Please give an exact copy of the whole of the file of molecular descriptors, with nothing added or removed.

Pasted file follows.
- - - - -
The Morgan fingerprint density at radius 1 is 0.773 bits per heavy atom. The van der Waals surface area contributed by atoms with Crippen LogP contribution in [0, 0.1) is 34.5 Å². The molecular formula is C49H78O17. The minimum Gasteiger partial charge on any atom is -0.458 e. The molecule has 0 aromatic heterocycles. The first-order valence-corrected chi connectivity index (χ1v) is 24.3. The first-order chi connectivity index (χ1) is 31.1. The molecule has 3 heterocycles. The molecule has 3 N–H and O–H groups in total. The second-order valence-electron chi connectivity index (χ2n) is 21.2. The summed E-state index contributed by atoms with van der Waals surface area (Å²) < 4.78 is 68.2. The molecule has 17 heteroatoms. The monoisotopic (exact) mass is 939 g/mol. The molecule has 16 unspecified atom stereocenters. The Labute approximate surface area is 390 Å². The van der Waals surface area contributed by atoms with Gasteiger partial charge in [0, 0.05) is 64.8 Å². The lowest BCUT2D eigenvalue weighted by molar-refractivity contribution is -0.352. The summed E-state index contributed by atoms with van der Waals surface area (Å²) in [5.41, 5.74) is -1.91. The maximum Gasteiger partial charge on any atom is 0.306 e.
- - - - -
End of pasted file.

The Morgan fingerprint density at radius 1 is 0.773 bits per heavy atom. The van der Waals surface area contributed by atoms with Crippen LogP contribution in [0, 0.1) is 34.5 Å². The molecular formula is C49H78O17. The minimum Gasteiger partial charge on any atom is -0.458 e. The molecule has 0 aromatic heterocycles. The first-order valence-corrected chi connectivity index (χ1v) is 24.3. The first-order chi connectivity index (χ1) is 31.1. The molecule has 3 heterocycles. The molecule has 3 N–H and O–H groups in total. The second-order valence-electron chi connectivity index (χ2n) is 21.2. The summed E-state index contributed by atoms with van der Waals surface area (Å²) < 4.78 is 68.2. The molecule has 17 heteroatoms. The monoisotopic (exact) mass is 939 g/mol. The molecule has 16 unspecified atom stereocenters. The Labute approximate surface area is 390 Å². The van der Waals surface area contributed by atoms with Gasteiger partial charge in [0, 0.05) is 64.8 Å². The lowest BCUT2D eigenvalue weighted by molar-refractivity contribution is -0.352. The summed E-state index contributed by atoms with van der Waals surface area (Å²) in [5.41, 5.74) is -1.91. The maximum Gasteiger partial charge on any atom is 0.306 e.